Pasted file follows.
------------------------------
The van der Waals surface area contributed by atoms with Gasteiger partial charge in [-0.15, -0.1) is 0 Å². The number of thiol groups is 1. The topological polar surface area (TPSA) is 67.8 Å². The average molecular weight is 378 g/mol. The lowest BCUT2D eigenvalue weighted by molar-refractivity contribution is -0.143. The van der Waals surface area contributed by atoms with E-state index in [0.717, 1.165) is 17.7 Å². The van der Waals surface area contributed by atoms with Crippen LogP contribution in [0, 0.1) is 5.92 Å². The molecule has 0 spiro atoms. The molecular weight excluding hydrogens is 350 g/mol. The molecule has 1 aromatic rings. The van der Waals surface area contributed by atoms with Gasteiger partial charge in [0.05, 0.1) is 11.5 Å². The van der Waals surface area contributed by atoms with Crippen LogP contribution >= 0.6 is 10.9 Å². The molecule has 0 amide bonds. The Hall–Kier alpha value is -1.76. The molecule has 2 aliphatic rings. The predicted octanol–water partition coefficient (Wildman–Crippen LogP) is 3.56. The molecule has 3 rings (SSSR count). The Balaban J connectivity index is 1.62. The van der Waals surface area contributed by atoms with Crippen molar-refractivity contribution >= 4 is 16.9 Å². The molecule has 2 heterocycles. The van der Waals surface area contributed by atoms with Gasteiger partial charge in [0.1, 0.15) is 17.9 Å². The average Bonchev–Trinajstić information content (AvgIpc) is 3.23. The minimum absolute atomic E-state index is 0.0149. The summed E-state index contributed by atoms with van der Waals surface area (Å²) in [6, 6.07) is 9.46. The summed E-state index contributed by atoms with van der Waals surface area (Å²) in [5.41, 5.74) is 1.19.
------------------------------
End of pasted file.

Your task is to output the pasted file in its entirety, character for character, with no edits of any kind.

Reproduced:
The van der Waals surface area contributed by atoms with Gasteiger partial charge in [-0.15, -0.1) is 0 Å². The number of thiol groups is 1. The topological polar surface area (TPSA) is 67.8 Å². The average molecular weight is 378 g/mol. The lowest BCUT2D eigenvalue weighted by molar-refractivity contribution is -0.143. The van der Waals surface area contributed by atoms with E-state index in [0.717, 1.165) is 17.7 Å². The van der Waals surface area contributed by atoms with Crippen LogP contribution in [0, 0.1) is 5.92 Å². The molecule has 0 spiro atoms. The molecular weight excluding hydrogens is 350 g/mol. The molecule has 1 aromatic rings. The van der Waals surface area contributed by atoms with Gasteiger partial charge in [0.05, 0.1) is 11.5 Å². The van der Waals surface area contributed by atoms with Crippen LogP contribution >= 0.6 is 10.9 Å². The molecule has 0 amide bonds. The Hall–Kier alpha value is -1.76. The molecule has 2 aliphatic rings. The predicted octanol–water partition coefficient (Wildman–Crippen LogP) is 3.56. The molecule has 3 rings (SSSR count). The Balaban J connectivity index is 1.62. The van der Waals surface area contributed by atoms with Crippen molar-refractivity contribution >= 4 is 16.9 Å². The molecule has 2 heterocycles. The van der Waals surface area contributed by atoms with Gasteiger partial charge in [0.1, 0.15) is 17.9 Å². The average Bonchev–Trinajstić information content (AvgIpc) is 3.23. The minimum absolute atomic E-state index is 0.0149. The summed E-state index contributed by atoms with van der Waals surface area (Å²) in [6, 6.07) is 9.46. The summed E-state index contributed by atoms with van der Waals surface area (Å²) in [5.41, 5.74) is 1.19.